SAMAC Production 2020

2021-01-27 15:43:00

SAMAC has concluded our fourth quarter crop survey amongst SAMAC Handlers/Processors for the 2020 season. Our crop for 2020 was 48 925 tonnes of nut in shell (NIS: measured at 1.5 % kernel moisture content). This is 4.5% higher for quarter 4 compared to quarter 3 as well as approximately 17.1% lower than the 2019 crop of 59 050 tonnes.

The graph below depicts the percentage of each province's NIS production for 2020.

As mentioned before, climate change, and specifically adverse conditions during flowering and early nut development, mature orchards and insects and diseases played a role in the decline of the 2020 macadamia crop. Pruning (or the lack thereof), especially in older trees could also play a role in crop decline. All things being said, formative pruning of young trees should have happened by now while the trees are still small as it will prevent more drastic interventions required later when canopy closure and competition for sunlight starts occurring.

Crop forecast 2021
At this stage we anticipate for 2021 an increase in the crop compared to 2020, however the crop forecast will only be available at the end of February 2021. We do not anticipate that Tropical Storm Eloise will have a major impact on crop yields. The current rains in the provinces might be a bonus, because of the below average to average rainfall the past years, which depleted the water tables to such an extent that most production regions were mostly dry at a time when trees really needed water and energy for oil (lipid) production. If the status quo continued, it could have led to a repeat of the previous season's low crop.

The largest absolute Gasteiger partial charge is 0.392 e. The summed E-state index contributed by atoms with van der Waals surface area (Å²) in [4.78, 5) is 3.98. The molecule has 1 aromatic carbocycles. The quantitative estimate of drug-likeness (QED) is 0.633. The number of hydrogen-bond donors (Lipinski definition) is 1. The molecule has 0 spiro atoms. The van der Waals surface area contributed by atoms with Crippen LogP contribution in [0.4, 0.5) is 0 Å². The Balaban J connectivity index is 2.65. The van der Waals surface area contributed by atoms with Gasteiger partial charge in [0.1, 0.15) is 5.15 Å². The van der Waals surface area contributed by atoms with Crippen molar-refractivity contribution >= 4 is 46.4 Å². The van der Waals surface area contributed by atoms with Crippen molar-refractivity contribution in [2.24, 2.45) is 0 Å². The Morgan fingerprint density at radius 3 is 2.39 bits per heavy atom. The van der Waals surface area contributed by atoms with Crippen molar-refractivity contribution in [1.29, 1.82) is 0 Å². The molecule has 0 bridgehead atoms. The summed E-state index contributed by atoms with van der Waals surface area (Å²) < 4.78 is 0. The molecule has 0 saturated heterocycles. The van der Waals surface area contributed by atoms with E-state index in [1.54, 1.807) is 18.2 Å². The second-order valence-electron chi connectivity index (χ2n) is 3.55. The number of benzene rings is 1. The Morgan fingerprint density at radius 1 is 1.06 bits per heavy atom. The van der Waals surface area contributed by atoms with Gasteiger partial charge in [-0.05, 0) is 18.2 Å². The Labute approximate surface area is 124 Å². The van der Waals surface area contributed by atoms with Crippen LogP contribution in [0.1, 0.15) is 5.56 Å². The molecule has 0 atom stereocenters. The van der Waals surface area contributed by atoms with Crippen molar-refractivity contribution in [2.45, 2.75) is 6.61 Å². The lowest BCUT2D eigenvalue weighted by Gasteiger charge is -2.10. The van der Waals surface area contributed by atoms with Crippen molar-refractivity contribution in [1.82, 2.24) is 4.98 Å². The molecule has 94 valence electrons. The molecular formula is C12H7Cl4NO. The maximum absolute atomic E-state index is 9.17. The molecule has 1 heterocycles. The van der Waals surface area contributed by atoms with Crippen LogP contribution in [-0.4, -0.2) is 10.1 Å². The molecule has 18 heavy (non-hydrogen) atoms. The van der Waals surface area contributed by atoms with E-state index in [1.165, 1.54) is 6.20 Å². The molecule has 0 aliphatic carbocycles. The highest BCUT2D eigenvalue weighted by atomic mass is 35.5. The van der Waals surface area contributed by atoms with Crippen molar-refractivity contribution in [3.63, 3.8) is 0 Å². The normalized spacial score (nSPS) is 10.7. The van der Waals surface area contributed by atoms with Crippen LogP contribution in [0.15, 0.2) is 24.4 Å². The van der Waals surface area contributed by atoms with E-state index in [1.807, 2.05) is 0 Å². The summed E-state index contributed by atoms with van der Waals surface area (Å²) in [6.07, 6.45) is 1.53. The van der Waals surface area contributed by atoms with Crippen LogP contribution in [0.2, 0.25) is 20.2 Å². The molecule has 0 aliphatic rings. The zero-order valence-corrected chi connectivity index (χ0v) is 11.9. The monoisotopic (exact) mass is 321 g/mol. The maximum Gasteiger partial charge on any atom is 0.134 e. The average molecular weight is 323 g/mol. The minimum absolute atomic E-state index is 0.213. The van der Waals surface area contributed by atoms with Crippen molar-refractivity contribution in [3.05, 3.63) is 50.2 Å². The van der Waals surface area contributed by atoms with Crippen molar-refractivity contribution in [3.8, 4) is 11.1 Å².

In Limpopo the nuts are generally bigger because of the rain the province had and therefore a positive indication that the season ahead will certainly be better than the previous season. At this stage stink bugs and nut borer numbers are also low in the province.

Mpumalanga rainfall varied from approximately 160 mm to 250 mm during the Tropical Storm Eloise over a three-day period with no significant harm to the trees. We expect a better yield in Mpumalanga even though significant flower diseases were present early in the season. Stink bugs are certainly much lower, but nut borers are still a concern on cultivars 816, 788 and all hybrids.

KwaZulu-Natal had a very dry spring with some very high day temperatures which resulted in a low incidence of blossom blight, but a high percentage of aborted ovules or "Nubbins" (Aussie term for nuts which stay small due to aborted ovules) mainly in Beaumont but also in A4/A16. Insect damages were low although the nut borer levels were higher than normal leading to a higher percentage of immature kernels. So far it has been observed that Integs, mainly 788 (South Coast), 816, 842, 814 and A4 have a better than average set, while the Beaumont crop is looking poor (similar to last year). This will have an overall negative impact on the crop; however, we are optimistic that it will still be better compared to last year's crop.

The table below indicates the percentage of decline or increase in macadamia production over the last five years.

SAMAC is sanguine about the 2021 crop. We will keep you posted as more information becomes available.

A special word of appreciation to Elsje Joubert, Andrew Sheard and Schalk Schoeman for your input.